Immediately following and for several days after cardiac surgery, the platelet count commonly falls to subnormal levels, occasionally as low as 50,000/µl (50 × 109/liter). There is an associated defect in platelet function. Prospective studies have shown no benefit from the prophylactic administration of platelet transfusions to such patients.75 They should be reserved for the relatively rare patient who demonstrates clinically abnormal bleeding.
Patients with massive splenomegaly have thrombocytopenia related predominantly to excessive sequestration in a splenic pool in continuous exchange with platelets in the circulation (see Chap. 117). The platelet count rarely falls below 30,000/µl (30 × 109/liter) due to this mechanism alone, so that platelet transfusion is rarely considered except in anticipation of invasive procedures such as surgery and needle biopsy of the liver. Under these circumstances, depending on the degree of splenic enlargement, one may need to administer 10 to 15 units of whole-blood-derived platelet concentrates per square meter body surface area to achieve a substantial increase in platelet count. In many patients with severe splenomegaly, it may not be possible to achieve platelet count elevations even with large numbers of platelet concentrates. If such patients require elective surgery, consideration should be given to splenectomy prior to the elective procedure.
In ITP, platelet transfusion is generally not used because the bleeding tendency is less severe than in thrombocytopenia due to diminished production, and the response to medical therapy is generally satisfactory and rapid (see Chap. 117). Furthermore, the survival of transfused platelets is relatively brief, similar to that of the patient’s own platelets. Nonetheless, when there is critical bleeding or need for urgent surgery, 3 to 6 units of whole-blood-derived platelet concentrates per square meter body surface area will generally raise the platelet count for 12 to 48 h.76 The same general principles apply to other diseases in which there is accelerated destruction of platelets, such as disseminated intravascular coagulation.
In this syndrome, the mother produces an alloantibody against antigens on fetal platelets that have crossed the placenta (Chap. 117). The antibody, in turn, crosses the placenta, causing in utero thrombocytopenia that may persist for weeks after delivery. Since maternal platelets are compatible, platelets harvested from the mother’s blood by apheresis can produce an adequate increase in the infant’s platelet count after infusion.77 Ideally, such platelets should be concentrated in a small volume of plasma or washed, so as to avoid infusing additional antibody.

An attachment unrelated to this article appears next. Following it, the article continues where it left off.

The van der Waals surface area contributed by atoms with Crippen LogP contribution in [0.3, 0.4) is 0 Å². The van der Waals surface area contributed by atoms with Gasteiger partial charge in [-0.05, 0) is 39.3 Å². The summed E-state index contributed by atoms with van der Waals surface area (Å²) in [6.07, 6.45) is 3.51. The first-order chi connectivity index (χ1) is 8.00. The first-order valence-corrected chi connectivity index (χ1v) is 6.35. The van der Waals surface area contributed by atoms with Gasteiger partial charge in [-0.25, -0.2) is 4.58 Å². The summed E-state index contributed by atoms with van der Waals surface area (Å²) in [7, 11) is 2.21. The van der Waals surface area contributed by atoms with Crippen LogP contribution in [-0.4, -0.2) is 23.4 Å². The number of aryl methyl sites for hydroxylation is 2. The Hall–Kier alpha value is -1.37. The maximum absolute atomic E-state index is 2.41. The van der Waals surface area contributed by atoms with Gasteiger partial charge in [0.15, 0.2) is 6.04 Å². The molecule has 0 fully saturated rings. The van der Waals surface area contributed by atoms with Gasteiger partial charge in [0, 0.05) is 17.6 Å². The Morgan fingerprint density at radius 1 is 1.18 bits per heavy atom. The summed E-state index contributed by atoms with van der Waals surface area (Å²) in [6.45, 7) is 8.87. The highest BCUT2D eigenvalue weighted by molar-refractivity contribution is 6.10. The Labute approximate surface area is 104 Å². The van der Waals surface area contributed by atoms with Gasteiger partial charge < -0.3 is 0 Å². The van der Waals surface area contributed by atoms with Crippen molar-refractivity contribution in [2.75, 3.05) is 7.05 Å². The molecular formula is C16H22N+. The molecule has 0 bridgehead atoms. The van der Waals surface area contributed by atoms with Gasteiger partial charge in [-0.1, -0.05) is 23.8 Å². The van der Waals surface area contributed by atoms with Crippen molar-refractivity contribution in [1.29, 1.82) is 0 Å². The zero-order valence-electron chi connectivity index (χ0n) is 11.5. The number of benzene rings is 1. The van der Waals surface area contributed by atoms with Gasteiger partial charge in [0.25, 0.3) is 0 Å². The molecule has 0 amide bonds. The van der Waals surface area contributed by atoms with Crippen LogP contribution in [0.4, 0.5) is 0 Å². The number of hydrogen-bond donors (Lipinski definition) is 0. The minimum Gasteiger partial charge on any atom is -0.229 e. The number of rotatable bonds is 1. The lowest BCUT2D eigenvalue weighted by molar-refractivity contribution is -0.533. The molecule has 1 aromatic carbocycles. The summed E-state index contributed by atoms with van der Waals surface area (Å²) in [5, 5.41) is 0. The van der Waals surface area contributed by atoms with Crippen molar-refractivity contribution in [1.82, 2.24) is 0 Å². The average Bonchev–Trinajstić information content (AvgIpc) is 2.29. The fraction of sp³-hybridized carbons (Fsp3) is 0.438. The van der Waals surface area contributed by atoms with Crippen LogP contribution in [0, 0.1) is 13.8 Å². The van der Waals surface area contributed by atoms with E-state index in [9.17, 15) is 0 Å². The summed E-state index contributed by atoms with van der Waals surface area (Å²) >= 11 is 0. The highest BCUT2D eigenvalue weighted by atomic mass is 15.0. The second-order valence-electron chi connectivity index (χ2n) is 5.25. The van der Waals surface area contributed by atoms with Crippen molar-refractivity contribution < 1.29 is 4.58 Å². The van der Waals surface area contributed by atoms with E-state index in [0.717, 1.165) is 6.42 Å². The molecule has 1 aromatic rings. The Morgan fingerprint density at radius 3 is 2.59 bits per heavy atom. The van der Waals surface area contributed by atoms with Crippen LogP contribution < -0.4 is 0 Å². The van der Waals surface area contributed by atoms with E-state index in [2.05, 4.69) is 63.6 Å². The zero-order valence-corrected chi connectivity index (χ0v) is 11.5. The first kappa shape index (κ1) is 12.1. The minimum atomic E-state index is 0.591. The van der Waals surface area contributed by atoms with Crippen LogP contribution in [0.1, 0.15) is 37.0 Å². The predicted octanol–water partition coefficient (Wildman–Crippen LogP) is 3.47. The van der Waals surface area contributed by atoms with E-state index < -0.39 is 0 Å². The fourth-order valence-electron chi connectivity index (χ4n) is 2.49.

Unfortunately, it is often difficult to arrange for apheresis of the mother. Surprisingly, a randomly selected unit of platelets may raise the neonate’s platelet concentration substantially.78 If it does not, prompt serologic evaluation of the mother and father can identify the antigen to which the antibody has been formed, usually HPA-1a (PlA1). Donors lacking HPA-1a (i.e., homozygous HPA-1b) can then be recruited to support the infant.79
These syndromes are rare and generally not associated with severe bleeding.80 Since the survival of allogeneic platelets is normal, platelet transfusion is quite effective and may be used for critical bleeding and surgery.
In spite of normal platelet counts, patients with qualitative platelet disorders have a clinical bleeding tendency associated with abnormal in vitro tests of platelet function and a prolonged bleeding time in vivo. The basis may be hereditary (see Chap. 119) or acquired (see Chap. 120). Platelet transfusion is generally not indicated when the cause is extrinsic to the platelet, as in uremia, von Willebrand disease, and hyperglobulinemia, since the transfused platelets will function no better than the patient’s own platelets. There are exceptions in certain types of von Willebrand’s disease in which normal platelets can be used to deliver von Willebrand factor to a bleeding site (see Chap. 135). Most inherited intrinsic disorders are mild and do not require platelet transfusions even for surgery if the procedure is carried out under direct vision, so that hemostasis may be achieved mechanically. If the bleeding tendency is more severe, as in Glanzmann thrombasthenia, platelet transfusions may be necessary for more severe bleeding and surgery. The acquired defects, as in the myeloproliferative and myelodysplastic syndromes, generally do not require platelet transfusion unless there is coexistent thrombocytopenia.